After a little clearing where electricity cables pass overhead, we finally got to enjoy some downhill. A tree had fallen across the track, which made for a great hurdle as we all took turns to leap over it like Olympic athletes – in our heads, at least!

At the bottom of this little stretch, a right of way sign points to Inverfarigaig and Foyers via Loch Shore, with some further details about the route ahead.

We turned right here, following the instructions that send you left onto a grassy path before reaching a house at Easter Boleskine. The route leads past a beautiful little pond, where we paused to watch the dragonflies buzzing around above the water, which was topped with lilies and other aquatic plants.

The grassy path goes past the house and back up to the track beyond it, from where there are spectacular views over Loch Ness and Meall Fuar-mhonaidh, the prominent hill on the opposite side. We were blessed with perfect weather for taking in this captivating view.

Loch Ness and Meall Fuar-mhonaidh from the track at Easter Boleskine.
Loch Ness and Meall Fuar-mhonaidh from the track at Easter Boleskine.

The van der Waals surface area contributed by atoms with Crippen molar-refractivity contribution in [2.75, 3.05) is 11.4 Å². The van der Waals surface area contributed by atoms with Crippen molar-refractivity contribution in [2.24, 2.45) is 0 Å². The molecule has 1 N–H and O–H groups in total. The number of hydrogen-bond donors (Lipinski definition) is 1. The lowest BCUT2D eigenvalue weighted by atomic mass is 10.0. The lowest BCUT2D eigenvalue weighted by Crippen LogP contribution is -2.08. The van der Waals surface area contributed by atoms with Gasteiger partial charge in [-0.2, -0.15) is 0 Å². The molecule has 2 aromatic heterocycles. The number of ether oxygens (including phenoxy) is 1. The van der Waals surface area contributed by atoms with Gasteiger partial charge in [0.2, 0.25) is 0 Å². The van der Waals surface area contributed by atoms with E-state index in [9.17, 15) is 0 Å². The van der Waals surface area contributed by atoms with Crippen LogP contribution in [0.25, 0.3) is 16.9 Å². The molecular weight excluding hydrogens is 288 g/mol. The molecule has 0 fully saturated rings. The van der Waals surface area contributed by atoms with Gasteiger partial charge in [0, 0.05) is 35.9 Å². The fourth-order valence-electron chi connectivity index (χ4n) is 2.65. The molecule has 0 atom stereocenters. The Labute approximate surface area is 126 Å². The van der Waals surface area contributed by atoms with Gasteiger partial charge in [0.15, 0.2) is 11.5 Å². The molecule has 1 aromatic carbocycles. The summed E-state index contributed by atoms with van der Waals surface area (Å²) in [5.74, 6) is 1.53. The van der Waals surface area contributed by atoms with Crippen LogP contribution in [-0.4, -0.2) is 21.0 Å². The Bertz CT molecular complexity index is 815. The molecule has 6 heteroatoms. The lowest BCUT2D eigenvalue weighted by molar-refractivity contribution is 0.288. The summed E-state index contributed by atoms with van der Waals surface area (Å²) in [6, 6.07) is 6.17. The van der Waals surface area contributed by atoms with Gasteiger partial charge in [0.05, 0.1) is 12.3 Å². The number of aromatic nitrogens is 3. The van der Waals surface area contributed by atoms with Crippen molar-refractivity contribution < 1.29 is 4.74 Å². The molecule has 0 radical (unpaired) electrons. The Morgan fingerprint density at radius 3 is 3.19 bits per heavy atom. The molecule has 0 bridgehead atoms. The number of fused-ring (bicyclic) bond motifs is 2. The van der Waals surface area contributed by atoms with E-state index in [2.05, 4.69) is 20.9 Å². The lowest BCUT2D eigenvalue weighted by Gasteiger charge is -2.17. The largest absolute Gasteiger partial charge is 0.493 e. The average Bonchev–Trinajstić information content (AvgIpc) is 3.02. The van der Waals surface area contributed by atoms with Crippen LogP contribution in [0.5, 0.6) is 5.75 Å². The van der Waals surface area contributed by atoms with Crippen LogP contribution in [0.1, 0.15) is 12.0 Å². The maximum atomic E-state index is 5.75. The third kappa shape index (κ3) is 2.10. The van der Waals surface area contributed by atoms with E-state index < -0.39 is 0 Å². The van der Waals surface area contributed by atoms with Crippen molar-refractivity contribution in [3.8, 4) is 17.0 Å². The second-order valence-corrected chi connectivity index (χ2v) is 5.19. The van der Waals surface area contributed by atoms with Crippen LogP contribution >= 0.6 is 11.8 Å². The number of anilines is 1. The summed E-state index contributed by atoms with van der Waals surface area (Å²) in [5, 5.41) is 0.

But there wasn’t too much time to enjoy it, as Matthew wanted to run down the steep track that zigzags to reach the old military road at the bottom, so I was on running-alongside duty!

Crossing the road and turning right, there is a small path off to the left that leads down past a tree to descend through a fairly steep, wooded area. It’s not easy to spot from above, so if you miss it – as we did – you can continue to a gate a short way along the road and turn left onto the access road beyond.

Either way, a blue marker post beside the corner of a fence marks the point to leave the access road and descend through bracken to pass the edge of the substation. The path bends right at the bottom of a series of steps to skirt the edge of the woodland then follow an increasingly clear track that slowly drops to Loch Ness-side.

There are some steep drops at first down to the loch, so care is needed to keep younger children away from the edge of the path.